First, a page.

Contour plots in Excel

Contour plots in Excel are a powerful way to visualize 3-dimensional data in a 2-dimensional space. They allow you to see how a particular variable changes across two dimensions, with the third dimension represented by contour lines or colours. While contour plots may seem complex, they are easy to create in Excel and can help you gain insights from your data that may be difficult to see in a table or chart.

In this article, we’ll walk you through everything you need to know to create and customize contour plots in Excel. We’ll cover the basics of contour plots, how to create them using Excel’s built-in tools, and how to customize them to make them more visually appealing and informative. So, let’s dive in!



What are Contour Plots in Excel?

Contour plots in Excel are an essential tool for visualizing data in 3D. This type of graph visually represents the relationship between three variables, with each variable represented by a different axis. Contour plots can identify patterns in data that may not be immediately apparent from a simple 2D graph. This article will explore the steps required to create a contour plot in Excel.

Understanding the Basics of Contour Plots

Before we dive into the specifics of creating and customizing contour plots in Excel, it’s important to understand the basics of how they work. Here are some key things to keep in mind:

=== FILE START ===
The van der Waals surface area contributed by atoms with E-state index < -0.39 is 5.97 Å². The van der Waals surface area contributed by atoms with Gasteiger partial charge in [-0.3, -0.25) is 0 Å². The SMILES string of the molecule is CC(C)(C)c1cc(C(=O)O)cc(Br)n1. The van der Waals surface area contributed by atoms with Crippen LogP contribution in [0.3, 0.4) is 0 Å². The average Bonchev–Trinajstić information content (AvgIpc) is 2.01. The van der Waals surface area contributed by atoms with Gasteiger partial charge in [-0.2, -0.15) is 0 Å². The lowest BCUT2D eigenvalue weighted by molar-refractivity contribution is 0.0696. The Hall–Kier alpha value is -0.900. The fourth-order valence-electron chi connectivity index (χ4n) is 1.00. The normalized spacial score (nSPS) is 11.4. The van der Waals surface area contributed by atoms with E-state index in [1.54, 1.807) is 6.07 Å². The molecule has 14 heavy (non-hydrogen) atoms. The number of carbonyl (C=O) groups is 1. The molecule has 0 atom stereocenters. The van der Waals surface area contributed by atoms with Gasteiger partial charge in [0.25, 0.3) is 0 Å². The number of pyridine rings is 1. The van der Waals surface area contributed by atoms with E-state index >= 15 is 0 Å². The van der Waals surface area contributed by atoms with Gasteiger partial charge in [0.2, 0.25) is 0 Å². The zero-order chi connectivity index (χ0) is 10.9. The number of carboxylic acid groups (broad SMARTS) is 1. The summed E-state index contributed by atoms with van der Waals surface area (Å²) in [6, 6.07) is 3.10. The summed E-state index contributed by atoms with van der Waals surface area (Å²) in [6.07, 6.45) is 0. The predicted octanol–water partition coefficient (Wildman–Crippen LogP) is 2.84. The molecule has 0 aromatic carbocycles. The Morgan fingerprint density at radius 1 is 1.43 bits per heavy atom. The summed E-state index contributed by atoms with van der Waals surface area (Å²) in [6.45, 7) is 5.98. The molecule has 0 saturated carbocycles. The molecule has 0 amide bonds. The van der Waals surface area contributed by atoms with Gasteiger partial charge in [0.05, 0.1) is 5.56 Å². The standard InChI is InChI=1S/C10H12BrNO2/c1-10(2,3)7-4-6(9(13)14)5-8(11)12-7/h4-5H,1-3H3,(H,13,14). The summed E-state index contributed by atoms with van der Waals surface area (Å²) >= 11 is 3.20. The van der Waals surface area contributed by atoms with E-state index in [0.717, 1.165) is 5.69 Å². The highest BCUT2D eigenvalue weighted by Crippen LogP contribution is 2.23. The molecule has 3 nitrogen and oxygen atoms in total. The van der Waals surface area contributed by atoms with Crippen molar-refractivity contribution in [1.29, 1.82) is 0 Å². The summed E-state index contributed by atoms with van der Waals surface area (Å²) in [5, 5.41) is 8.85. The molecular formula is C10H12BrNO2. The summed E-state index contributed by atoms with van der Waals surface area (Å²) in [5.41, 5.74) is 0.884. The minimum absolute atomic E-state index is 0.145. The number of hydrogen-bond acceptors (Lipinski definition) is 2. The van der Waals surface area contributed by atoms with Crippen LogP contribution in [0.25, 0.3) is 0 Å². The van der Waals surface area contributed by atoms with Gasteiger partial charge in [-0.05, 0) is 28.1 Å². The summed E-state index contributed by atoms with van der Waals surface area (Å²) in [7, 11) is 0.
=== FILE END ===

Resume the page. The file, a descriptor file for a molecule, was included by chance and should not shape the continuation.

1. A contour plot is a graphical representation of a 3-dimensional surface on a 2-dimensional plane.
  2. The surface is divided into a series of contours representing lines of constant values for a particular variable.
  3. Contour plots are useful for visualizing how variable changes across two dimensions, such as time and temperature or height and weight.
  4. Contour plots can be created using Excel’s built-in tools, which we’ll cover in the next section.

Creating Plots in Excel

Now that you understand the basics of contour plots let’s walk through the steps to create one in Excel. Here’s what you’ll need to do:

  1. Organize your data. Your data should be organized in three columns: one for the x-axis variable, one for the y-axis variable, and one for the z-axis variable. For example, if you’re plotting temperature and pressure over time, your columns might look something like this: